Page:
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Memorial Amphitheater’s 100th Anniversary

Online exhibit allows the public to explore the hallowed grounds of the historic structure

Explore the hallowed grounds of the Memorial Amphitheater at ANC celebrating its 100th anniversary. Photo credit: Arlington National Cemetery Facebook

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On May 15, Arlington National Cemetery's Memorial Amphitheater celebrated its 100th anniversary. In 1920, for the first time, the nation's Memorial Day ceremony (then known as Decoration Day) was held at the brand new Memorial Amphitheater. For a century it has served as the setting for the National Memorial Day Observance, at which the president of the United States traditionally gives a public address after laying a wreath at the Tomb of the Unknown Soldier.

ANC commemorates Memorial Amphitheater's centennial anniversary with its first online exhibit, available to the public on the ANC website ( "As Arlington National Cemetery remains closed to visitors, the online exhibit will allow the public to explore these hallowed grounds," said Karen Durham-Aguilera, Executive Director, Office of Army National Cemeteries and Arlington National Cemetery. "Virtual visitation is the centerpiece of the 100th anniversary commemoration, showcasing the resilience of the historical structure and our nation."

Featuring original photographs depicting Memorial Amphitheater's construction and evolution during the past century, along with interpretive text and a video, the exhibit narrates the story of the building's origins, design and ongoing preservation. Through the story of the Amphitheater, the exhibit explains how Americans have honored and remembered military service and sacrifice, from 1920 through today.

Historian Dr. Benjamin Brands provides an audio lecture, and his report for the Historic American Buildings Survey, "Arlington National Cemetery: Memorial Amphitheater and Tomb of the Unknowns," is available free-of-charge as a downloadable PDF.

"The exhibit will appeal to anyone interested in American history, architecture or the military's changing role in society, from international tourists to those within the national capital region who are currently unable to explore Arlington National Cemetery in person," stated Ray Alexander, Superintendent, Arlington National Cemetery.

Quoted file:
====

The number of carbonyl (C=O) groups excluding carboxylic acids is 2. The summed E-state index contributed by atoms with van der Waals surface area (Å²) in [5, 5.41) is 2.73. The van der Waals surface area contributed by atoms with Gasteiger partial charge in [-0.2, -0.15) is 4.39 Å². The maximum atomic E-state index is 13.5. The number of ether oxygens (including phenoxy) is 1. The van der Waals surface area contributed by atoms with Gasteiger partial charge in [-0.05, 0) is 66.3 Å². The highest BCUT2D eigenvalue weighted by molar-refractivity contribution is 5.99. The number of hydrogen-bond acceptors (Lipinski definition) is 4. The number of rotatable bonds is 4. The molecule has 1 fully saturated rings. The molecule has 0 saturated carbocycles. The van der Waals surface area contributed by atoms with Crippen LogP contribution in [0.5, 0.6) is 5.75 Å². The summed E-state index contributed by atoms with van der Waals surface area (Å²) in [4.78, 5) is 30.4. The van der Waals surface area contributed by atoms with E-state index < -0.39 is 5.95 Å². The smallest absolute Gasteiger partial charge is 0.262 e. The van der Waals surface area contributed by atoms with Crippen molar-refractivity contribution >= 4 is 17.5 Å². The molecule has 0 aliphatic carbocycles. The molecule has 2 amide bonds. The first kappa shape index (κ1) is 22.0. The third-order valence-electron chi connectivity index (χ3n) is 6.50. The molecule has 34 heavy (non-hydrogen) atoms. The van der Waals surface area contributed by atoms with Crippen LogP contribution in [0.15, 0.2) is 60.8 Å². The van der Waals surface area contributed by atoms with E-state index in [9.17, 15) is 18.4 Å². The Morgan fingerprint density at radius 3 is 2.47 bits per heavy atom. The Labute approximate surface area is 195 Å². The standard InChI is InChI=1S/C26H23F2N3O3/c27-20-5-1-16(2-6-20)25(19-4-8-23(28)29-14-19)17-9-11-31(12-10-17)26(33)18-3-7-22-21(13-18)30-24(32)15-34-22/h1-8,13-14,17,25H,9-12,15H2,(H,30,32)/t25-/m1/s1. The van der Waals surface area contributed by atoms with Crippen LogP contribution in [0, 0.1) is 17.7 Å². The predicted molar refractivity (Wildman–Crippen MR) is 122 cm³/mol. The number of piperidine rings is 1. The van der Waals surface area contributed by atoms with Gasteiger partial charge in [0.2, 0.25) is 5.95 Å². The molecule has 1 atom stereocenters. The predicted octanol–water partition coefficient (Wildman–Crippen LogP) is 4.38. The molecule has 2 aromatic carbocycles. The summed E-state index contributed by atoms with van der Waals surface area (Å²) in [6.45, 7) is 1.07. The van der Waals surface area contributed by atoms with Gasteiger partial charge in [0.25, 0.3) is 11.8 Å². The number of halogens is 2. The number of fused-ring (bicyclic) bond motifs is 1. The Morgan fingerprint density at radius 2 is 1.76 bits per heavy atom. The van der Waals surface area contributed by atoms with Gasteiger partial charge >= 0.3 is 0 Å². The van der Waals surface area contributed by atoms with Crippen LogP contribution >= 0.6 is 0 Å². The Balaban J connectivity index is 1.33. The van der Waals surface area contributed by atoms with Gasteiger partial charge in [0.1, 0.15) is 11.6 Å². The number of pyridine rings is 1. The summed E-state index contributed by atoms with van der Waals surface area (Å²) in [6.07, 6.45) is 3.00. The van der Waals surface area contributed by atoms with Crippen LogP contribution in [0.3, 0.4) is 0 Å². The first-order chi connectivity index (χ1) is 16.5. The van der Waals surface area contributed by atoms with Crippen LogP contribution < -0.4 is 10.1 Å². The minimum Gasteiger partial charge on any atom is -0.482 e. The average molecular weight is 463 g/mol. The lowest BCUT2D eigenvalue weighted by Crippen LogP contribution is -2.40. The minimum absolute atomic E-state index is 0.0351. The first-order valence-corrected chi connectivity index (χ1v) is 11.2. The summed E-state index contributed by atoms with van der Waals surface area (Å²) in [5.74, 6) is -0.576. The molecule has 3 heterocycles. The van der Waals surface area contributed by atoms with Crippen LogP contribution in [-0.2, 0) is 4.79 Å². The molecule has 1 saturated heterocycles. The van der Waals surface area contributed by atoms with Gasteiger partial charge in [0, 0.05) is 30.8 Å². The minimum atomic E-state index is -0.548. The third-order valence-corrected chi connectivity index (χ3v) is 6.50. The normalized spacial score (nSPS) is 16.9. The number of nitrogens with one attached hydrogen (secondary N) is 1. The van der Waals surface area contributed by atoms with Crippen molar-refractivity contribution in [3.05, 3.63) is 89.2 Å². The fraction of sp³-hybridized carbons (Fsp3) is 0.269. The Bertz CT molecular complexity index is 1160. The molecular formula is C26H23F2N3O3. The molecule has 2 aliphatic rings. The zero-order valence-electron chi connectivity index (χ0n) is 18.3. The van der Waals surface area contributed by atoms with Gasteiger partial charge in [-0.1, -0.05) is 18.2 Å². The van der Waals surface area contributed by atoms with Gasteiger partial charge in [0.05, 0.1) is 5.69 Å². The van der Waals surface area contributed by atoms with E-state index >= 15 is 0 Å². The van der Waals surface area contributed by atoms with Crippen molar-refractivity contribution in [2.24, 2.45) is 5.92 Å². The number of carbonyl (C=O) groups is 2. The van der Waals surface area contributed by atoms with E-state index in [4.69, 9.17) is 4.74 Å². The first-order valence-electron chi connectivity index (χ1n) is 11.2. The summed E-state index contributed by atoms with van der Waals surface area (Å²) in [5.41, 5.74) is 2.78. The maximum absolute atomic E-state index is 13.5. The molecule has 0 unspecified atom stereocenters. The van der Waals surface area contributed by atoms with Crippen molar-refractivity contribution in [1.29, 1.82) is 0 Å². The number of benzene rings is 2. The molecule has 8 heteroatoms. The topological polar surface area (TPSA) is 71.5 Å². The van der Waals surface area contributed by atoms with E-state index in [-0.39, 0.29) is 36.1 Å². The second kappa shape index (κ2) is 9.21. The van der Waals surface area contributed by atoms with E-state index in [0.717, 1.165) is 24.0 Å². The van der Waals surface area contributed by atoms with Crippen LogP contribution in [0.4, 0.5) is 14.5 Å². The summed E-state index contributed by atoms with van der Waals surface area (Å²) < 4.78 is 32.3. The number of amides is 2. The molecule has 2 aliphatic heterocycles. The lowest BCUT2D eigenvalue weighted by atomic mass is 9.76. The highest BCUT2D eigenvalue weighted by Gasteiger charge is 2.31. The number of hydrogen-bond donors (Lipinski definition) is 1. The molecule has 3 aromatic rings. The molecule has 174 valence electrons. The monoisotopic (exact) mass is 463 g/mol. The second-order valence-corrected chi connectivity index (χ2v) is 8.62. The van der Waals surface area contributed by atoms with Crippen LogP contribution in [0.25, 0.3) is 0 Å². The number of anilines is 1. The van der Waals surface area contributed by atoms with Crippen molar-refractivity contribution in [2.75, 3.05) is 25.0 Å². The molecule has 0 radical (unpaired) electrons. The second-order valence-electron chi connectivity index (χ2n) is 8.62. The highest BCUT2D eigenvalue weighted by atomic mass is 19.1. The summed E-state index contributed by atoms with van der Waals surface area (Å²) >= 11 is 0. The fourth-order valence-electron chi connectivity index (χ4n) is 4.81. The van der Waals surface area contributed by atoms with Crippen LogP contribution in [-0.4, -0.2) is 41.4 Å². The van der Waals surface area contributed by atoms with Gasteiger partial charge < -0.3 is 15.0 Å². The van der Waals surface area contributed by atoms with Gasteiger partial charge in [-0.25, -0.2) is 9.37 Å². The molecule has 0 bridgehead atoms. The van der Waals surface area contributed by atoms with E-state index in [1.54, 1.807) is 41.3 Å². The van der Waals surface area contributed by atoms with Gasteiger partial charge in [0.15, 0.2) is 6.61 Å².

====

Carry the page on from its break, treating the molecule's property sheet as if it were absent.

When construction on Memorial Amphitheater began in 1915, a memorabilia box was placed in its cornerstone. Untouched for over a century, this "time capsule" was recently removed and carefully opened by ANC experts, including a historian, a conservator and facilities maintenance staff.  The copper box contained designs and plans for the Amphitheater; one of each U.S. coin and postage stamp in use in 1915; an autographed photo of President Woodrow Wilson; a map of Pierre Charles L'Enfant's design for Washington, D.C.; a U.S. flag; copies of the Declaration of Independence, the Constitution and a Bible; and other documents pertaining to the history of the Amphitheater and the nation's capital. In 2020, ANC plans to install a new time capsule to be opened in 100 years, continuing the tradition of commemoration and preservation for generations to come.

The ANC historian who unveiled the time capsule discovered that his great-grandfather's name was listed in The Boyd's City Directory, included in the contents. Connecting the past and the present, the historian wrote an accompanying blog post, "Memorial Amphitheater's 100 Years of History: A Firsthand Look," to share the personal and professional impacts of this coincidence.

Arlington National Cemetery's virtual visitation initiative extends its mission to honor, remember and explore. The online exhibit uncovers the origins of Memorial Amphitheater, its design and construction, the ceremonies and events held there, and the work that ANC has undertaken, and will continue to execute, in order to preserve this hallowed building for the next 100 years.

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